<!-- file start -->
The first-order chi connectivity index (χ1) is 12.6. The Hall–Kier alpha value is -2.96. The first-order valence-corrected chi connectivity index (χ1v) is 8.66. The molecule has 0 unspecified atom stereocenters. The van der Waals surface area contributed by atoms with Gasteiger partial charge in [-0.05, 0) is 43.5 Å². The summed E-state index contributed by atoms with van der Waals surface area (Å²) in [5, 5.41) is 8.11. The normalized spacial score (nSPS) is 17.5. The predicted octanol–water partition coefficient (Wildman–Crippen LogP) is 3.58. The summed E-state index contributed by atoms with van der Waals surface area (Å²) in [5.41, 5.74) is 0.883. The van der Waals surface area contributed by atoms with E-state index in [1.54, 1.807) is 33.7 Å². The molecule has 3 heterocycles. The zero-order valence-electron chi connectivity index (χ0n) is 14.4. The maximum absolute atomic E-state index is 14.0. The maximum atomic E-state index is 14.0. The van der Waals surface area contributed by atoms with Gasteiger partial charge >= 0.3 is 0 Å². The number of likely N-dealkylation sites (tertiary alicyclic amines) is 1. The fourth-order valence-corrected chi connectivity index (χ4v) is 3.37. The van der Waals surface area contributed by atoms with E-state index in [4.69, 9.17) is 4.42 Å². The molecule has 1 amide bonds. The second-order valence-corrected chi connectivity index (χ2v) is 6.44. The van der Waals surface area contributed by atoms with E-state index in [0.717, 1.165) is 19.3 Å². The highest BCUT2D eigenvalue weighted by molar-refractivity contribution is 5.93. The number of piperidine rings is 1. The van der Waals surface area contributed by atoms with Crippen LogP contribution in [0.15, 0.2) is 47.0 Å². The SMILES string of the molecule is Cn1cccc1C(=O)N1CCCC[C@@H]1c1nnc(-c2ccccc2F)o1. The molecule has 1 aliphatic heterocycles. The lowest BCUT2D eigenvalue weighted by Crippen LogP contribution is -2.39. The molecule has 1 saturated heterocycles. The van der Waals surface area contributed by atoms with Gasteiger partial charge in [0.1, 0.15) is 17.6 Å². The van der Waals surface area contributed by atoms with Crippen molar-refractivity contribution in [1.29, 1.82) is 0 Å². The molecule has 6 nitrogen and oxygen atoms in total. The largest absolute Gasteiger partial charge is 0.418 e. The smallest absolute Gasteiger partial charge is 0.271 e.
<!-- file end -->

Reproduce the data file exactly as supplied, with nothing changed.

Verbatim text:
The first-order chi connectivity index (χ1) is 12.6. The Hall–Kier alpha value is -2.96. The first-order valence-corrected chi connectivity index (χ1v) is 8.66. The molecule has 0 unspecified atom stereocenters. The van der Waals surface area contributed by atoms with Gasteiger partial charge in [-0.05, 0) is 43.5 Å². The summed E-state index contributed by atoms with van der Waals surface area (Å²) in [5, 5.41) is 8.11. The normalized spacial score (nSPS) is 17.5. The predicted octanol–water partition coefficient (Wildman–Crippen LogP) is 3.58. The summed E-state index contributed by atoms with van der Waals surface area (Å²) in [5.41, 5.74) is 0.883. The van der Waals surface area contributed by atoms with E-state index in [1.54, 1.807) is 33.7 Å². The molecule has 3 heterocycles. The zero-order valence-electron chi connectivity index (χ0n) is 14.4. The maximum absolute atomic E-state index is 14.0. The maximum atomic E-state index is 14.0. The van der Waals surface area contributed by atoms with Gasteiger partial charge >= 0.3 is 0 Å². The number of likely N-dealkylation sites (tertiary alicyclic amines) is 1. The fourth-order valence-corrected chi connectivity index (χ4v) is 3.37. The van der Waals surface area contributed by atoms with E-state index in [4.69, 9.17) is 4.42 Å². The molecule has 1 amide bonds. The second-order valence-corrected chi connectivity index (χ2v) is 6.44. The van der Waals surface area contributed by atoms with E-state index in [0.717, 1.165) is 19.3 Å². The highest BCUT2D eigenvalue weighted by molar-refractivity contribution is 5.93. The number of piperidine rings is 1. The van der Waals surface area contributed by atoms with Crippen LogP contribution in [0.15, 0.2) is 47.0 Å². The SMILES string of the molecule is Cn1cccc1C(=O)N1CCCC[C@@H]1c1nnc(-c2ccccc2F)o1. The molecule has 1 aliphatic heterocycles. The lowest BCUT2D eigenvalue weighted by Crippen LogP contribution is -2.39. The molecule has 1 saturated heterocycles. The van der Waals surface area contributed by atoms with Gasteiger partial charge in [0.1, 0.15) is 17.6 Å². The van der Waals surface area contributed by atoms with Crippen molar-refractivity contribution in [1.29, 1.82) is 0 Å². The molecule has 6 nitrogen and oxygen atoms in total. The largest absolute Gasteiger partial charge is 0.418 e. The smallest absolute Gasteiger partial charge is 0.271 e.